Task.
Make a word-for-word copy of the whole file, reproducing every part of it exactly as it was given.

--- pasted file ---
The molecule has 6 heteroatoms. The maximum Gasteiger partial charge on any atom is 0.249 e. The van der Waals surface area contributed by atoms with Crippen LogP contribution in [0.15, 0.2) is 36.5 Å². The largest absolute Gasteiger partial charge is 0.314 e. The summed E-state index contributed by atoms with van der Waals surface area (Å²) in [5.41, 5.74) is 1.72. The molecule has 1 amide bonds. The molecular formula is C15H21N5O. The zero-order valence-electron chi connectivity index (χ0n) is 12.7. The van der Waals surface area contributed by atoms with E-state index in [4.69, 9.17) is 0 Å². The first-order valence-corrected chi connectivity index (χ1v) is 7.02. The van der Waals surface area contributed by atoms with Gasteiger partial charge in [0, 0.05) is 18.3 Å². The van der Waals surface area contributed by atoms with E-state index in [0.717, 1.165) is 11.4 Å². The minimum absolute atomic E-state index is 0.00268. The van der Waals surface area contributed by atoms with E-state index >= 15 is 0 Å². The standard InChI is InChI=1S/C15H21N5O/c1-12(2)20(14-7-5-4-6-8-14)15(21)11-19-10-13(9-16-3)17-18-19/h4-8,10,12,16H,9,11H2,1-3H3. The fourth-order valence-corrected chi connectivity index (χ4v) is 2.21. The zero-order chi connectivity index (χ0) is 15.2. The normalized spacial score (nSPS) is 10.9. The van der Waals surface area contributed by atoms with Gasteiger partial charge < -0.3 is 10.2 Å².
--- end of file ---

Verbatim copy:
The molecule has 6 heteroatoms. The maximum Gasteiger partial charge on any atom is 0.249 e. The van der Waals surface area contributed by atoms with Crippen LogP contribution in [0.15, 0.2) is 36.5 Å². The largest absolute Gasteiger partial charge is 0.314 e. The summed E-state index contributed by atoms with van der Waals surface area (Å²) in [5.41, 5.74) is 1.72. The molecule has 1 amide bonds. The molecular formula is C15H21N5O. The zero-order valence-electron chi connectivity index (χ0n) is 12.7. The van der Waals surface area contributed by atoms with E-state index in [4.69, 9.17) is 0 Å². The first-order valence-corrected chi connectivity index (χ1v) is 7.02. The van der Waals surface area contributed by atoms with Gasteiger partial charge in [0, 0.05) is 18.3 Å². The van der Waals surface area contributed by atoms with E-state index in [0.717, 1.165) is 11.4 Å². The minimum absolute atomic E-state index is 0.00268. The van der Waals surface area contributed by atoms with E-state index >= 15 is 0 Å². The standard InChI is InChI=1S/C15H21N5O/c1-12(2)20(14-7-5-4-6-8-14)15(21)11-19-10-13(9-16-3)17-18-19/h4-8,10,12,16H,9,11H2,1-3H3. The fourth-order valence-corrected chi connectivity index (χ4v) is 2.21. The zero-order chi connectivity index (χ0) is 15.2. The normalized spacial score (nSPS) is 10.9. The van der Waals surface area contributed by atoms with Gasteiger partial charge < -0.3 is 10.2 Å².